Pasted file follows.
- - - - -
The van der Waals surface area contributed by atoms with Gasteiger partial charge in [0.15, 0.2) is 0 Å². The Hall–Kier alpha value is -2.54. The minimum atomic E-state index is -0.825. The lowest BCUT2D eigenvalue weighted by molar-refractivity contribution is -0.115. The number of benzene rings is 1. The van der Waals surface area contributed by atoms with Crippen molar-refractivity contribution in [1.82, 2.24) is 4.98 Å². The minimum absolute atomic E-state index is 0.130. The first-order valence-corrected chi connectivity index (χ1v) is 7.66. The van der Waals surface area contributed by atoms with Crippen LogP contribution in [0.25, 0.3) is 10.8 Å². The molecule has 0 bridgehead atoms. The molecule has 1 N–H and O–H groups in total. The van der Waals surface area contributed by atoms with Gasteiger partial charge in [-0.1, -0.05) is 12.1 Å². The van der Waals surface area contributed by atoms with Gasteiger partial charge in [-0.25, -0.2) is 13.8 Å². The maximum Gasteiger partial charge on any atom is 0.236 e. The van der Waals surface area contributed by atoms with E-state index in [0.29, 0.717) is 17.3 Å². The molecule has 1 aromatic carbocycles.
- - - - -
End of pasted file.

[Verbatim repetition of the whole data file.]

The van der Waals surface area contributed by atoms with Gasteiger partial charge in [0.15, 0.2) is 0 Å². The Hall–Kier alpha value is -2.54. The minimum atomic E-state index is -0.825. The lowest BCUT2D eigenvalue weighted by molar-refractivity contribution is -0.115. The number of benzene rings is 1. The van der Waals surface area contributed by atoms with Crippen molar-refractivity contribution in [1.82, 2.24) is 4.98 Å². The minimum absolute atomic E-state index is 0.130. The first-order valence-corrected chi connectivity index (χ1v) is 7.66. The van der Waals surface area contributed by atoms with Crippen LogP contribution in [0.25, 0.3) is 10.8 Å². The molecule has 0 bridgehead atoms. The molecule has 1 N–H and O–H groups in total. The van der Waals surface area contributed by atoms with Gasteiger partial charge in [-0.1, -0.05) is 12.1 Å². The van der Waals surface area contributed by atoms with Gasteiger partial charge in [-0.25, -0.2) is 13.8 Å². The maximum Gasteiger partial charge on any atom is 0.236 e. The van der Waals surface area contributed by atoms with E-state index in [0.29, 0.717) is 17.3 Å². The molecule has 1 aromatic carbocycles.